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Resolving to hate

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The Northern Provincial Council (NPC) has passed a resolution charging successive governments of perpetrating genocide on Tamils in Sri Lanka. For a Council that has an ex-judge of the Supreme Court as Chief Minister the interjection of the word ‘genocide’ is mischievous at best. If language legislation in 1956 amounts to ‘genocide’ then clearly Wigneswaran does not understand the meaning of the word. The point is, Wigneswaran does understand and therefore discredits the document and in the end does much disservice to legitimate grievances of the community he claims to represent.

The resolution is symptomatic of the disease that has always plagued Tamil Nationalism: exaggeration. It does two things. Firstly it amounts to rabble-rousing and preys on the most base of human sentiments. It encourages extremism and empowers extremists. Secondly, it ensures that whatever support you may have from those in other communities will erode simply because you’ve lost the legitimacy that comes from keeping your articulation within the dimensions of reality. Together, they make for entrenchment of ‘hard lines’.

There is no argument in the contention that Tamil people in this island suffered. It would be as hard to dispute that their suffering can be attributed to one community and one community alone. Wigneswaran would know that the men who his party (Tamil National Alliance) affirmed were the ‘sole representatives of the Tamil people’ abducted Tamil children, murdered Tamil politicians, professionals and leaders of rival groups. He knows who held hundreds of thousands of Tamils hostage in the last stages of the armed conflict. He also knows who saved them.

Pointing the finger in one direction and pretending to be blind to crimes perpetrated by members of one’s own community against others in that very same community makes it hard to embrace such resolutions as being informed by moral and ethical consideration. Do that and you cannot whine if those in the community you charge with ‘genocide’ decide to treat you as a third-rate rabble-rousing politician who is not interested in things like peace, reconciliation, inter-ethnic harmony and such.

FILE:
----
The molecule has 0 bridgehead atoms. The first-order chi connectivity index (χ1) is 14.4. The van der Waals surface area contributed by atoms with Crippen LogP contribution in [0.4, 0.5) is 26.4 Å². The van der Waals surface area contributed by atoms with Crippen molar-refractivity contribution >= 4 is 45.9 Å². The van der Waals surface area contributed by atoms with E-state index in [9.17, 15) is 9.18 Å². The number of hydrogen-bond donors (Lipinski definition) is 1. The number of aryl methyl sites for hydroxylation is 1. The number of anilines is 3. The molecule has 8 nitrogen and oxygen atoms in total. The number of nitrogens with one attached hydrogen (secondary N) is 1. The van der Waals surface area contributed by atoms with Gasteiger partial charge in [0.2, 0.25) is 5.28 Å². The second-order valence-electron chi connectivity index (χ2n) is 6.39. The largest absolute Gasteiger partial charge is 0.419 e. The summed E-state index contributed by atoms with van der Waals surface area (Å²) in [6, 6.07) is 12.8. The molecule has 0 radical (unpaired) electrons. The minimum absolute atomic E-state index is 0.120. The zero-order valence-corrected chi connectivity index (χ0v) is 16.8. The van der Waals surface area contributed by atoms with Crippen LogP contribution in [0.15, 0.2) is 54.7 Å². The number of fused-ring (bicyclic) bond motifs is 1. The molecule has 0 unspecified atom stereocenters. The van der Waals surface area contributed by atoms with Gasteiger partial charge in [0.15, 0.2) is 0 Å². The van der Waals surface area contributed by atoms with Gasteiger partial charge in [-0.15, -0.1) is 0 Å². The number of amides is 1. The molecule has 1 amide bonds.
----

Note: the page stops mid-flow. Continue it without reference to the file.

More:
Wigneswaran and the TNA must not forget that it was not the Tamil community alone that suffered. They should not forget that it was not only Tamils who spoke about the legitimate grievances of Tamils. As of now, when the TNA refuses point blank to use existing space for airing legitimate grievances, the claim of being ‘lesser citizens’ does, ironically, gain credence not as something conferred but as something desired or at least acquired by choice.

If truth and reconciliation are important (as the regime has often stated) then spades should be called spades. The TNA is clearly sharpening knives of separatism.

Wigneswaran, the so-called ‘moderate,’ is acquiring Tiger stripes at an alarming rate and clearly without his conscience being pricked on account of inconsistency, the shameless uttering of falsehoods, mislabeling of myth as history and conjecture as fact. It just wrecks the search for truth because few would want to make conversation with such people.

Those who truly desire to reconcile and move on in the Tamil community are fast being marginalized. The self-labeled ‘moderates’ of an earlier avatar of Tamil Nationalism, the Tamil United Liberation Front played this very same game. Wigneswaran knows what happened to them. Everyone knows the costs incurred by all communities. We need not go into all that. We need not walk that path again.

Last modified on Saturday, 14 February 2015 20:20
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